In thinking about which database might be best for any particular job, it's easy to get lost in the PR. Advocates of traditional relational database systems like Oracle and PostgreSQL tend to focus on the fact that systems are feature-rich and provide features such as atomicity, consistency, isolation, and durability (ACID), while advocates of document databases (like MongoDB) and key-value stores (memcached, Dynamo, Riak, and many others) tend to focus on performance, horizontal scalability, and ease of configuration.  This is obviously an apples-and-oranges comparison, and a good deal of misunderstanding and finger-pointing can result.  Of course, the real situation is a bit more complicated: everyone really wants to have all of these features, and any trade-off between them is bound to be difficult.

Wednesday, October 06, 2010

Down To Six

From early July until the beginning of this week, the PostgreSQL project has been maintaining eight active branches: 7.4, 8.0, 8.1, 8.2, 8.3, 8.4, 9.0, and the master branch (9.1devel).   As a result, a significant number of bug fixes and security updates had to be back-patched into all of those releases.  At least for me, the recent switch to git has made back-patching, at least for simple cases, a whole lot simpler.  But it's still a fair amount of work - some parts of the code have changed a good deal since 2003, when 7.4 was released.

Monday, October 04, 2010


Bruce Momjian and I spent Thursday and Friday of last week in Baltimore, attending Surge.  It was a great conference.  I think the best speakers were Bryan Cantrill of Joyent (@bcantrill), John Allspaw of Etsy (@allspaw), and Artur Bergman of Wikia (@crucially), but there were many other good talks as well.  The theme of the conference was scalability, and a number of speakers discussed how they'd tackled scalability challenges.  Most seem to have started out with an infrastructure based on MySQL or PostgreSQL and added other technologies around the core database to improve scalability, especially Lucene and memcached.  But there were some interesting exceptions, such as a talk by Mike Malone wherein he described building a system to manage spatial data (along the lines of PostGIS) on top of Apache Cassandra.

Some general themes I took away from the conference:

Tuesday, September 28, 2010

Stupid Git Tricks for PostgreSQL

Even before PostgreSQL switched to git, we had a git mirror of our old CVS repository.  So I suppose I could have hacked up these scripts any time.  But I didn't get around to it until we really did the switch.  Here's the first one.  It's a one-liner.  For some definition of "one line".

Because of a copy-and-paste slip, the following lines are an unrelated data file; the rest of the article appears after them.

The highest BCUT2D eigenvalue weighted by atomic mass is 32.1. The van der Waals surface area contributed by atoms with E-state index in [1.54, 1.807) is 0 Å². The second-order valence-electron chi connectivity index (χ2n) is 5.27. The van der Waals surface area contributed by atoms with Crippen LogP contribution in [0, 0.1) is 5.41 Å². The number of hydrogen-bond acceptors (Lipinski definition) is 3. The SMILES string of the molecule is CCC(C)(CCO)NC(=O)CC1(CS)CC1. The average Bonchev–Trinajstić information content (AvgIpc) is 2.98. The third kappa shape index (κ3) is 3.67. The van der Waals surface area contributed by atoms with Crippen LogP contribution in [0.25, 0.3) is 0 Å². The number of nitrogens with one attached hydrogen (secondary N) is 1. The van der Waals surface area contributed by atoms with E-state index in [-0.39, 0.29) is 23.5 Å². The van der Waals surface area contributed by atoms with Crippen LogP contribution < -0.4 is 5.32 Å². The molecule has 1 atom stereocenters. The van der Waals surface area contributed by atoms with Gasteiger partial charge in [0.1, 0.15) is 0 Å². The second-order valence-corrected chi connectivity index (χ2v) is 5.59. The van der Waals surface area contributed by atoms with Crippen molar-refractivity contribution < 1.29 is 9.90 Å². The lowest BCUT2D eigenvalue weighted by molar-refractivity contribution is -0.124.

git log --format='%H' --shortstat `git merge-base REL9_0_STABLE master`..master | perl -ne 'chomp; if (/^[0-9a-f]/) { print $_, " "; } elsif (/files changed/) { s/^\s+//; my @a = split /\s+/; print $a[3] + $a[5], "\n" }' | sort -k2 -n -r | head | cut -d' ' -f1 | while read commit; do git log --shortstat -n 1 $commit | cat; echo ""; done

This will show you the ten "biggest" commits since the REL9_0_STABLE branch was created, according to number of lines of code touched.  Of course, this isn't a great proxy for significance, as the output shows.  Heavily abbreviated, largest first:

66424a284879b Fix indentation of verbatim block elements (Peter Eisentraut)
9f2e211386931 Remove cvs keywords from all files (Magnus Hagander)
4d355a8336e0f Add a SECURITY LABEL command (Robert Haas)
c10575ff005c3 Rewrite comment code for better modular
ity, and add necessary locking (Robert Haas)
53e757689ce94 Make NestLoop plan nodes pass outer-relation variables into their inner relation using the general PARAM_EXEC executor parameter mechanism, rather than the ad-hoc kluge of passing the outer tuple down through ExecReScan (Tom Lane)
5194b9d04988a Spell and markup checking (Peter Eisentraut)
005e427a22e3b Make an editorial pass over the 9.0 release notes. (Tom Lane)
3186560f46b50 Replace doc references to install-win32 with install-windows (Robert Haas)
debcec7dc31a9 Include the backend ID in the relpath of temporary relations (Robert Haas)
2746e5f21d4dc Introduce latches. A latch is a boolean variable, with the capability to wait until it is set (Heikki Linnakangas)

Of course, some of these are not-very-interesting commits that happen to touch a lot of lines of code, but a number of them represented significant refactoring work that can be expected to lead to good things down the line.  In particular, latches are intended to reduce replication latency and eventually facilitate synchronous replication; and Tom's PARAM_EXEC refactoring is one step towards support for the SQL construct LATERAL().